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Committed to the cause

Twenty-six years ago, when Inner City Broadcasting needed $1.1 million to buy its second radio station, WBLS(FM ) New York, the African-American-owned company was turned down by 36 banks.

Nearly three decades later, "I don't think things have changed a hell of a lot," says Inner City Chairman Pierre "Pepe" Sutton, who helped found the company in 1970 with his father, Percy E. Sutton, and a group of notable black investors.

It was just last month that Inner City won its biggest cash infusion to date: $200 million-plus that will be used to pay down costly short-term debt dating from the April acquisition of nine radio stations from Clear Channel Communications. "It's a huge change," Sutton says of the loans. "We go from what was a family business into a business that's lean and mean."

Growth in the short term will be made possible by more than $150 million from the Bank of Montreal and more than $50 million from First Union Bank and Quetzal/Chase Capital Partners, a minority-media investment fund that has been criticized for previously investing in only one broadcast company.

With its first "very strong balance sheet ... in some years," Inner City is now poised to expand its current lineup of 17 stations. To better concentrate on radio, the New York-based company last month also spun off its other, lesser-performing interests-including Urban CableWorks of Philadelphia, Showtime at the Apollo
producer Inner City TV and Internet ventures-into a separate entity. This could set up Inner City to eventually go public.

With experiences like the one with the banks in 1974-and as the grandson of a slave-Sutton pulls no punches when it comes to placing blame. It was "racism that compelled the bank to tell us we should be happy with what we have and not expand," he says.

Sutton has served as chairman of the National Association of Black-Owned Broadcasters Inc. (NABOB) since its inception in 1976. He has new plans for that group, too. Since radio consolidation has made it even more difficult for minorities to buy stations, NABOB needs to include members of other disenfranchised minorities. That would "create the kind of strength that's irresistible," Sutton says.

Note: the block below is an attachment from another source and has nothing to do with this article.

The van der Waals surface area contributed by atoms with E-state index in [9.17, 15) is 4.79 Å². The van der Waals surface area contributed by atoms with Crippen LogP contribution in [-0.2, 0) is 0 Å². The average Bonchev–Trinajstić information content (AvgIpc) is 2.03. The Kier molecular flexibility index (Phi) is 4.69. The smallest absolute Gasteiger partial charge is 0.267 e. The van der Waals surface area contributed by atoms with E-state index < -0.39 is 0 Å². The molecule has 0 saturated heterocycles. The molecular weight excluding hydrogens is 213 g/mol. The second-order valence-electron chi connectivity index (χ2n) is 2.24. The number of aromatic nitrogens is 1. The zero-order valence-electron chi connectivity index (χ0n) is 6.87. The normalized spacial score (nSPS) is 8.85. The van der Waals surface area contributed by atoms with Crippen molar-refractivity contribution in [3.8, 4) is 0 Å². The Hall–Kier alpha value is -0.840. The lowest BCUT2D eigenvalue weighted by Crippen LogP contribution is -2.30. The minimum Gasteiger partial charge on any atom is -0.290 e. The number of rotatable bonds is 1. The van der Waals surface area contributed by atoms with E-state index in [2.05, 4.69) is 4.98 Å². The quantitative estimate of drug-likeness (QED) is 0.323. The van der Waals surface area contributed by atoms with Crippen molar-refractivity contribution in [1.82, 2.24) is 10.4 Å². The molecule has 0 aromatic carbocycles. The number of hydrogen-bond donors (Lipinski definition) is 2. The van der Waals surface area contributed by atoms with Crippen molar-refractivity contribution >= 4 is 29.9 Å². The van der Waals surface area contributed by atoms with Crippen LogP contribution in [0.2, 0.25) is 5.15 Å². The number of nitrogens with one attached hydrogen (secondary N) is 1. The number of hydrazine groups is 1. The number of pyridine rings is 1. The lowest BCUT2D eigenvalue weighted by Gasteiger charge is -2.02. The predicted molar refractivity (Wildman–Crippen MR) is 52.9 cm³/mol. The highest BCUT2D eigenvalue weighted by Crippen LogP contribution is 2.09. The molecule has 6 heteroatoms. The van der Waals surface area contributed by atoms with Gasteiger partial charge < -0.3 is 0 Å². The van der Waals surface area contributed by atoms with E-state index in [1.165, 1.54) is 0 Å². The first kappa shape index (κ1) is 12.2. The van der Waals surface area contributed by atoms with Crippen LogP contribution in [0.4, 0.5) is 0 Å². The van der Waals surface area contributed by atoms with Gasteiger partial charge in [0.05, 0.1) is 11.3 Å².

Sutton indeed is "committed to minority ownership and to the African-American community," says James L. Winston, executive director and general counsel of NABOB. In fact, "his commitment is more to service than to making money."

Sutton and his father bought then jazz- and R & B-formatted WLIB(AM), in 1972. They developed the then daytime-only station into the African-American "soul" of New York. Now a news/talker, WLIB has fallen in the Arbitron ratings, dropping to No. 27 last fall. However, R & B-formatted WBLS has taken up the slack, ranking No. 11 overall last fall and No. 5 in the coveted 18- to 34-year-old demographic since spring 1999.

Sutton's commitment to African-American radio is what led Charles M. Warfield Jr. to return to the company as president last July. After about 21/2 years as senior vice president, urban regional operations, AMFM (now Clear Channel), "I really had an interest in working with a black broadcaster" again, he says, and Sutton has "a great commitment to black ownership."

Sutton's commitment comes from the examples set by his family, particularly his father, a former Manhattan Borough president and mayoral candidate. "My grandfather was born a slave," and father Percy was the youngest of 15 children, all of whom went to college, says Pepe Sutton.

The younger Sutton "continues a great legacy," notes the Rev. Jesse Jackson, chairman of the Rainbow/Push Coalition.

His strong family taught Sutton that "you have to be better than many of the people that surround you or you will be deemed less then they are when you're a member of a minority population," he says. And "you don't ever give up. ... You have failed when you've given up."